In this second photo, you have a screen shot of this past weekend's game versus Seattle Sounders. In it you can plainly see the much "lower (also, see: deeper) line" being played by the Sporting backline. Quite simply, what this means is that you are conceding some of the midfield territory to the opponent, but in turn shoring up things in the back by taking less risk and allowing much less space behind the defense to get in on goal. Here, the Seattle attack is not being picked up until about 10 yards from the 18-yard box.
Advantage: a lower line forces the opposing attacker to get things right and a shot off in a much shorter amount of time, and in far less room with which to work. Disadvantage: you're basically conceding half of your own territory in efforts to stay more compact and networked.
If you look back and forth from the first to second shot, the contrast in compactness of the defense and midfield is a stark difference. Against LA, it is only defenders Roger Espinoza (1), Julio Cesar Santos (2), Aurelien Collin (3) and Michael Harrington (4), and one midfielder - Stephane Auvray (5) - in any position to defend and/or pressure. That means there are five Sporting players in their own half of the field that are completely out of the play.
Against Seattle, there are six players - defenders Michael Harrington (1), Aurelien Collin (2), Matt Besler (3), Roger Espinoza (4), midfielders Omar Bravo (5) and Craig Rocastle (6) - all within 6 yards depth-wise of the ball. Midfielder Davy Arnaud is also only yards behind Rocastle, as well. The entire side is much more compact and networked, allowing for a player to be quicker and more aggressive with a challenge, as he knows his cover is only mere feet away.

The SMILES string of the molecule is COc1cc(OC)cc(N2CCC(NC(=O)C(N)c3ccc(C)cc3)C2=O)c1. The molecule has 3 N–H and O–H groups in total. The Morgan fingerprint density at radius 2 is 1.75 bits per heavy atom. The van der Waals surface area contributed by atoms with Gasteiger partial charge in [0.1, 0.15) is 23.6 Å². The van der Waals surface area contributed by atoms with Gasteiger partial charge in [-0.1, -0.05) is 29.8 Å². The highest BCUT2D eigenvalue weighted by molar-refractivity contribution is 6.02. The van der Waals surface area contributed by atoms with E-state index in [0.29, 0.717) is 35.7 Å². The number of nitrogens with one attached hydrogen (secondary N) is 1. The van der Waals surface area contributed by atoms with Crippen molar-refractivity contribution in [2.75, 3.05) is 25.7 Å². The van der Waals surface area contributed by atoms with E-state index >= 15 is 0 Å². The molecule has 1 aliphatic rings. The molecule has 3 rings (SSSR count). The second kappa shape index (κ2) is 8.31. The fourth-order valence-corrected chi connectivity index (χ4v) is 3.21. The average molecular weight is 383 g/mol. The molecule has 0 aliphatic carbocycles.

Vermes, on that exact note: "Since all the guys were really connected and balanced, if the guy next to me feels comfortable that I'm covering him, he feels comfortable doing his job, and I'm locked in here, then that means the next guy and everybody just falls in place like a domino effect."**
** As has been my point in regards to one weak link in the defense all year. It's all a domino effect in soccer.
Vermes, on Bravo playing as the attacking midfielder, but actually being given a "defensive role," which was interesting to me: "From a defensive perspective, he was great. We gave him a really defensive role. I think he's best out on the outside when he's an attacking guy. We needed him to just help us through that game to cure us a little bit. I like what he did. We were more in counter attack mode the last game."
Vermes, when asked whether they were simply being conservative against Seattle and "being less aggressive": "I would say what we wanted to do was shore ourselves up defensively to make sure we didn't give anything away, and we'll take our chances with the kind of speed we have in the front of the field. The more the other teams have to come and put themselves out there, that means there's more space behind them to play into."
In a roundabout way, the point of this exercise and quotes was to make one quick point - a slight change in tactics and gameplan doesn't mean a full-on change of formation. Because ultimately, "any formation is any formation," and it's all about how you play and move from attack to defense, and vice versa. Oh, and that Vermes has this team about ready to right the ship. That's point number two.